The Senate version of the TCJA imposes tax on the Base Erosion Minimum Amount to corporations with gross receipts of at least $500 Million other than S Corporations, Regulated Investment Companies, and REITs. The Base Erosion Minimum Amount is determined by comparing modified taxable income with taxable income, a comparison that results in a difference due to the base erosion benefit from payments to foreign related parties.

If any of these provisions becomes law it will be recommendable to analyze if they are consistent with the international obligations of the US under tax treaties (including non-discrimination provisions) and other international agreements.

Repeal of IC-DISC Provisions

The Senate version of the TCJA will repeal the IC-DISC regime.

PFICs

Under current law, the test for PFIC includes a passive income test of 75% or more of gross income but passive income does not include income from the active conduct of an insurance business if the foreign corporation would be taxed as an insurance company if it were a US entity and it is predominantly engaged in an insurance business. The TCJA limits the exception to situations where the loss and loss expense adjustments and certain reserves represent more than 25% of the assets of the foreign corporation. The new test would limit the ability of foreign insurance companies to qualify for the exception from PFIC and affects companies with limited unpaid loss reserves. Also, the definition of reserves does not include unearned premiums.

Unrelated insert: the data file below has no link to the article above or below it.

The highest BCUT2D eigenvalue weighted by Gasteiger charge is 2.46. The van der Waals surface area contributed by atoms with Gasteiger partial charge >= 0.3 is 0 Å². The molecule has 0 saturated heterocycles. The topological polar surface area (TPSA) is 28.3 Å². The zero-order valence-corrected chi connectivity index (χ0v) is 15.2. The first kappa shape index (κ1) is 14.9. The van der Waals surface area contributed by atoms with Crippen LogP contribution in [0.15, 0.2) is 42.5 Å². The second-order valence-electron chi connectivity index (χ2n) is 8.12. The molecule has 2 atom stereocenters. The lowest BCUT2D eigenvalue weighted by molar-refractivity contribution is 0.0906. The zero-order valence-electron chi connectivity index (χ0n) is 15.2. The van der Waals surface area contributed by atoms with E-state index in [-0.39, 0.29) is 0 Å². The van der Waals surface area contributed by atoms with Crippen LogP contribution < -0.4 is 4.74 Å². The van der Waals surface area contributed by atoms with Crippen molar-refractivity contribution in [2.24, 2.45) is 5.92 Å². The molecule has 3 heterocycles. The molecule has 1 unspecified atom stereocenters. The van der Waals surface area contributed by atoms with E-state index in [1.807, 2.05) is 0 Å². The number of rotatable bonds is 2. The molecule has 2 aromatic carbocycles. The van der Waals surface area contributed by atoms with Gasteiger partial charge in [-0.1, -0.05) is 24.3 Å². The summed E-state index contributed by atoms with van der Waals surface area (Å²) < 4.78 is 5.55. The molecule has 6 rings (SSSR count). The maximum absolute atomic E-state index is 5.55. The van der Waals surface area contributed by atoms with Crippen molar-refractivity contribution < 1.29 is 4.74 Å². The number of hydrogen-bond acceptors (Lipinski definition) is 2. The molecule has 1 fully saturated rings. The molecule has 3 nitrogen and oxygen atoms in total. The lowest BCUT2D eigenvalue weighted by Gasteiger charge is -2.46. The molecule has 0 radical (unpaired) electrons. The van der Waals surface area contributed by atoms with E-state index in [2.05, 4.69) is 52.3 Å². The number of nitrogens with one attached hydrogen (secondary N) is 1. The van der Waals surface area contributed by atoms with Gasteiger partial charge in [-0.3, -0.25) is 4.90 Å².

Interest Expense Apportionment

The Senate bill proposed to limit interest expense apportionment to tax basis among the members of an affiliated group and would no longer allow interest expense apportionment based on fair market value. The fair market value alternative was meant to reflect economic reality of expanding businesses with new assets and different tax basis from pre-existing business. The House version of the bill does not have a similar provision.

Definition of Intangible Property

The definition of intangible property for transfer pricing purposes now explicitly includes workforce in place, goodwill, and going concern. The definition will also apply to outbound transfers of intangible property to foreign corporations in IRC 351 transactions.
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[1] Base Erosion and Profit Shifting.
[2] 10% or more of the combined voting power of all classes of stock owned directly or by attribution.
[3] As defined by IRC 367 (a)(3)(C).

This summary covers development known as of November 15, 2017.